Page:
Archdiocese of Pittsburgh and Western Pennsylvania
Orthodox Church in America
/ Ministries / Parish Development / Leadership & Parish Council / Empowering New Parish Efforts
Empowering Your Parish By Granting Permission

We’re often asked what we observe in parishes that are working successfully to pull themselves out of ruts and bring new energy to their life in Christ. Here a few of the “mechanisms” that we have seen that help parishes find new life –to pull themselves out of ruts and to try new things.


Many clergy are realizing the amazing power of trust. By giving people permission they often --not always -- respond by undertaking important, valuable efforts that fit their hopes dreams and concerns for their church.  They find the things for which they have gifts and talents. They begin to work on tasks that they feel called to do. And the outcomes are often infectious.  Try to say (or imply) "No" less often. Instead work on "Sure, let's try it".

Core Groups
Small groups can be potent hotbeds of fertile ideas for strengthening parishes. It takes time for such groups to blossom but when they do they often form a core for changing and strengthening an important dimension of parish life. People are learning to talk to one another about Christ and building his church --and many of those conversations are happening in small groups. Find ways to stimulate formation of small groups. Give guidance, assistance and boundaries. But mostly offer encouragement and when necessary be prepared to get out of the way.

Tasks and Projects
Ongoing ministries are important but can often become stale and tired. Find groups that are willing to tackle a "project". Find something that won't continue indefinitely but instead has a clear end point and a "product".  Such products can be an event such as a retreat, a class, a video or a document or a major revision to an existing ministry etc. One parish is exploring a major renovation to its youth activities to find ways to strengthen how the youth program helps generate well formed Orthodox Christians --while also having fun and creating friendships. Once the renovation is complete the team can disband. Or, find a new project!

Structure and Process
Too much structure and process can impede progress, but we find that the preponderance of anecdotal evidence indicates that structured approaches help groups to coalesce on something significant. Sometimes it can be a book that is being discussed. Or the expectations and planning associated with receiving grant funds or exploring the framework of the Parish Health Inventory Model. All of these can help focus the work of core groups on something stimulating.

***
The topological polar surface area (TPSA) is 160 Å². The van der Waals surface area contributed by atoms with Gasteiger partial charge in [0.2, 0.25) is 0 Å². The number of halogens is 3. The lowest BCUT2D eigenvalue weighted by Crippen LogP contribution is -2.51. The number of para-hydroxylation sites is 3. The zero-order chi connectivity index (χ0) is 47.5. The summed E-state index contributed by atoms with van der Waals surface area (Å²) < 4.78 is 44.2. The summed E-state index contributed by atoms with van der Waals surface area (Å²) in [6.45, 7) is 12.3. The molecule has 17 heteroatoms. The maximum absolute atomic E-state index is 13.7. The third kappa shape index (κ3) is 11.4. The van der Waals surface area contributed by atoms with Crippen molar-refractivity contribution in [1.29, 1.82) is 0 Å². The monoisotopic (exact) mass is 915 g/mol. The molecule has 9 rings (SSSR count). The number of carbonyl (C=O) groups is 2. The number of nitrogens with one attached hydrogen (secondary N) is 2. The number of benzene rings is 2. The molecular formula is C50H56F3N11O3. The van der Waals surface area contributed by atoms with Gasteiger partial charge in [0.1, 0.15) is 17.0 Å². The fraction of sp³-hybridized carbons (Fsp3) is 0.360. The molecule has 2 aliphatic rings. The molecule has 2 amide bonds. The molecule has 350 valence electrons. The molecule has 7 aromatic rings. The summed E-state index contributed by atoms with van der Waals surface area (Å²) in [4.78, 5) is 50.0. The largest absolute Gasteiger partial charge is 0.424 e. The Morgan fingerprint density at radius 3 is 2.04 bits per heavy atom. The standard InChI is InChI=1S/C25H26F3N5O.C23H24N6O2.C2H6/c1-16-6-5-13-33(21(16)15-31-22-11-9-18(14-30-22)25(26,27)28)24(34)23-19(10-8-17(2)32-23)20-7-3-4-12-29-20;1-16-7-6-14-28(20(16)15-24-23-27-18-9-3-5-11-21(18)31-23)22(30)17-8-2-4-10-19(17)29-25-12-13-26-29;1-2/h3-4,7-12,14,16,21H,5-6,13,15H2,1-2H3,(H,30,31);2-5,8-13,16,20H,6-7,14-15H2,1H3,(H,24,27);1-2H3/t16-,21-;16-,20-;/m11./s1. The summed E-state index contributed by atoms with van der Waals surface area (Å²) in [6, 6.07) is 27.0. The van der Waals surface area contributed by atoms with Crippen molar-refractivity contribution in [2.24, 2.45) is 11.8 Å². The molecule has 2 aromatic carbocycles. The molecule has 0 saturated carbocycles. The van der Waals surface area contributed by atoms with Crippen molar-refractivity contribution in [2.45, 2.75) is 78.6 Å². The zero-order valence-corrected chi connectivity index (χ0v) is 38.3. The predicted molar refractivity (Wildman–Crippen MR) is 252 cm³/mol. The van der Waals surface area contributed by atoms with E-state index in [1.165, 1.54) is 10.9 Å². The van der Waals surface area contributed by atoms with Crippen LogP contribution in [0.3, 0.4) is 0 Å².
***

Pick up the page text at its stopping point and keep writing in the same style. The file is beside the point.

From Few -- to Many
Sometimes the product of a core group can be a ministry carried out by that group in relative isolation from the remainder of the parish. In other cases however, approaches need to be found for the work of the small group to touch the entire parish. Various tools can be used to propel these efforts into the parish's consciousness. One team used a parish wide survey to gather insight for an education program -- as well as to raise interest in their effort. In other cases presentations and discussions and concrete proposals enabled the parish annual meeting to offer its "Amen!" to the work of the team. Other obvious approaches involve newsletter articles and coffee hour presentations.

Orthodox Christians Love Their Parish
Its true. As we work with parishes we consistently notice that most people seem to love their parish. Yes, sometimes it can be too much, or misplaced. This can lead us to a sense of insularity or even entitlement. It can lead to competitiveness vs. other communities or a lack of connectedness with others. We may love the building more than the people. This focus may set up "the parish" as the object of our love --rather than God.

Nonetheless our church is where we worship and where we --hopefully-- learn to "love one another". A first step on the path to building a love of God can be to harness and channel parishioners' energy to make their church community a good place.

As we work with parishes we notice that as parishes find ways to engage laity on a project that is valuable, important  and interesting to them -- good things start to happen. Energy builds -- and this energy can become infectious for the whole community's life in Christ.